The Borderline and Narcissist Love Relationship
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Of two personality types that are perpetually drawn together – the Borderline and Narcissist regularly find common attraction. Shari Schreiber, M.A. shares with us in a fascinating article about Borderline and Narcissist relationships that demystifying this attraction is no simple matter. I have shortened her discussion for the purposes of this short and massively simplified article, but let’s take a look at the attraction between the Borderline female and the male Narcissists. Obviously these roles can be, and are often, reversed. By the same token, same-sex relationships contain the same universal attraction and often more regularly. But we have to ask, why the attraction?
The basis for this, and in fact any attraction is mostly common ground. It is natural to be drawn to people of similar types. Both of these disordered personalities have incurred wounds to their developing ‘self’ in infancy or childhood. The attraction phenomena is generally thrilling at first but becomes dis-enchantingly pain producing. The big problem is that these patterns remain intact, despite any promise to do things differently.
Behavioral therapy and education can help, and help should really be sought, in particular in the cases where children to a marriage or relationship are involved. If parents are unaware of the fact that they are involved in a Borderline/Narcissistic love relationship, children inevitably get caught up in the crossfire of highly explosive episodes, and so, the cycle continues. Awareness then is obviously a key factor for dealing with this issue.
Because of the natural tendency to be drawn to a person who echo’s the same personality aspects, a similar frequency is shared – this leads these personality types to believe they have found their ‘soul-mate’. Infancy or childhood abandonment issues are the general cause, even if they eventually play out in different ways. Core-focused intervention is the only real way to deal with the scars formed from these early hardships. And never presume that a Narcissist and Borderline are unable to build a successful love match or marriage – what matters is resolving respective childhood traumas.
The Narcissist is often a giver of note – but genuine intimacy is regularly avoided due to fear of ‘engulfment’ – these are the ‘care-giver’ types. They are attracted to borderline personalities who match, this makes them feel ‘safe’. In this relationship, emotional intimacy is a non-issue. However the Borderline female will take the Narcissist male and turn him inside out – he is no match for her – it does not matter how intelligent or powerful he is.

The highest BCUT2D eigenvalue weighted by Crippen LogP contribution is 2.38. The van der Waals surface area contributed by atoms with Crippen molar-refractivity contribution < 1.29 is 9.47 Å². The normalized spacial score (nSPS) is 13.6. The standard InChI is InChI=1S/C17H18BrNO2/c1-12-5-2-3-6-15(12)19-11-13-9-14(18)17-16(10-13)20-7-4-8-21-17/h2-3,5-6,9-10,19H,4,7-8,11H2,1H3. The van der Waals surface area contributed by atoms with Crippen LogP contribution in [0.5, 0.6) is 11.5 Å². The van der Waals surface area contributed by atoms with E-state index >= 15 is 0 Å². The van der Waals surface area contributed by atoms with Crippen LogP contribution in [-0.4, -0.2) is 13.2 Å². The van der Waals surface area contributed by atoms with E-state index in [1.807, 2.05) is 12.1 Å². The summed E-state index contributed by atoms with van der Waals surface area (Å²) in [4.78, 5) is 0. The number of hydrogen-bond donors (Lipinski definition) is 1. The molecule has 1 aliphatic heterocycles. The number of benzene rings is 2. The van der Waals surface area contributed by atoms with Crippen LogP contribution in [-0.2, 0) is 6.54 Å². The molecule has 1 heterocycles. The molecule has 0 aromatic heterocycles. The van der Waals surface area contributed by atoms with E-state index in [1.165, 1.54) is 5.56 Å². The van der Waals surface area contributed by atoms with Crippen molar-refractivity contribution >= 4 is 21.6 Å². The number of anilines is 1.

He has self-worth issues, so any grandiosity works against him in this pairing. No matter what his desire to win – she is always much better at playing the game. If he is rich and powerful, he may wind up losing all of his money, become seriously ill, and literally fight to the death, and still lose. She will absolutely */@# him up!
This is a highly combustible mix; the Narcissist has long-standing wrong assumptions triggered by feelings of childhood shame of not being ‘wanted’, or not being ‘perfect’. They live with feelings of insecurity and or self-loathing, for the Borderline this is much the same, but the pathology differs. A Narcissist is a perfectionist who says ~ “I feel bad in this relationship – it must be my fault”. The Borderline, being better at the game says ~ “I feel bad in this relationship – it must be your fault”.
The Narcissist perpetually attempts to fix, rescue, and pursue in and attempt to flee the shame of his infancy or childhood abandonment; while the Borderline rages against him and retreats. It is this pulling and pushing which sets up an ongoing cycle of mutual harm.
There is also another interesting dynamic to these types of couplings. Borderlines and Narcissists often share mutual attractions to one-another, in other words the same types of pathology – and even more scary; any person involved with a Borderline – whether Narcissist or not, is subjected to proximal exposure. This means they adopt similar psychotic symptomology. Professionals sometimes refer to this as “crazy-making’. The same applies to the Narcissist, so in essence we wind up with people attracted to each other because of mutual dysfunction, where in most instances they are barely able to get around on their own steam.